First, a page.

A relentless focus on progress goes a long way. I like to think in terms of forward motion: learn, adjust, move forward, repeat.
There’s danger in losing sight of the sum of the parts. Whether you’re a single sculler or rower in a boat of eight, no one athlete achieves anything great on their own.
And there are things I stubbornly believe.
Rowing (and sports) is about people and relationships as much as it’s about competing and pushing for more.
Teammates can be incredible gifts. We’re meant to support and learn from each other. We’re meant to build each other up, make each other better, and push each other for more.
Humility, honesty and personal responsibility breed growth. Growth breeds longevity and success. All of these traits work in harmony with a fierce desire to win.
We as a crew increasingly lost sight of many of these things. If I’m disappointed in anything, it’s not our result but in the way we deteriorated internally. It felt like it happened fast and unexpectedly, but the dynamic actually shifted early on and simply picked up momentum in the end. To that point, I learned my limitations as one person in a boat of four, and re-learned the importance of controlling the controllables and surrendering to the rest. Anything else is wasted energy and at this level, no one has energy to waste.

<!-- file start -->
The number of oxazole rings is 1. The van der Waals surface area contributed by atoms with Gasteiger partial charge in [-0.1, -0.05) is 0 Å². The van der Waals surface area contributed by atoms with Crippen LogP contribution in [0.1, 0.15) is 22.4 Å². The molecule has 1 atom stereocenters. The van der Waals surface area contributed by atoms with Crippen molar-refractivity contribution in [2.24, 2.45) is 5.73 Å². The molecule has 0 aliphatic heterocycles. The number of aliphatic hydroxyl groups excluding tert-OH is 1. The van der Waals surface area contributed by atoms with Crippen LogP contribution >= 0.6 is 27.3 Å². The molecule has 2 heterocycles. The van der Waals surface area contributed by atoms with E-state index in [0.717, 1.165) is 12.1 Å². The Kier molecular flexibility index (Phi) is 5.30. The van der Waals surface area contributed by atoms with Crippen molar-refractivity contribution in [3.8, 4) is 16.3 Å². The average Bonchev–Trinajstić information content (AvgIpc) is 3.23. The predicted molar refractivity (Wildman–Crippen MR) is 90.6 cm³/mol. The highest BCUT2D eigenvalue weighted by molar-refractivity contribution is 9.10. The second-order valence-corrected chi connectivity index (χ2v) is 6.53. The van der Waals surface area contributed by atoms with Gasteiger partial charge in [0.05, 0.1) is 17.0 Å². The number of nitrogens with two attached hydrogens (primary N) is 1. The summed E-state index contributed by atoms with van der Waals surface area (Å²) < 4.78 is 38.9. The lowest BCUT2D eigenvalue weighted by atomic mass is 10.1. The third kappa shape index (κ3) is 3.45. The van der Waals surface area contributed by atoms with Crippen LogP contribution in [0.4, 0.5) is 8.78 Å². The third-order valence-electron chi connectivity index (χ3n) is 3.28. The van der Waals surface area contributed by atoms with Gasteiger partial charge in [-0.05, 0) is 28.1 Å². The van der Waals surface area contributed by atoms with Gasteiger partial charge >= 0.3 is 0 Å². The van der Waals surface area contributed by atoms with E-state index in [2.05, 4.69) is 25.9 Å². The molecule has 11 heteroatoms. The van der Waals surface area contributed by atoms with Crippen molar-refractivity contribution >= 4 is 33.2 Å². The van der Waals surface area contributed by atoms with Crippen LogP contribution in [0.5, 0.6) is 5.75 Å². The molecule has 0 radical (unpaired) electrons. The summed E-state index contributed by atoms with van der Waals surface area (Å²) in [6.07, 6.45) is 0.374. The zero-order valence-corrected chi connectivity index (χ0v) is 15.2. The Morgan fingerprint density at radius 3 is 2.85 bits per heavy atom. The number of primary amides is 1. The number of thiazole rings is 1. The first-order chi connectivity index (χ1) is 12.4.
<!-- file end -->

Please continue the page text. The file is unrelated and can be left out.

This Story Ends Happy
There’s a certain freedom in racing when you’re happy in all the varying aspects of your life. The motivation to win and achieve comes from someplace different when you learn to separate your identity from your sport. It’s confusing and hard to make sense of at first. It makes you wonder if you’re losing your edge. But then you start to identify all the reasons why you still desire and hunger for more.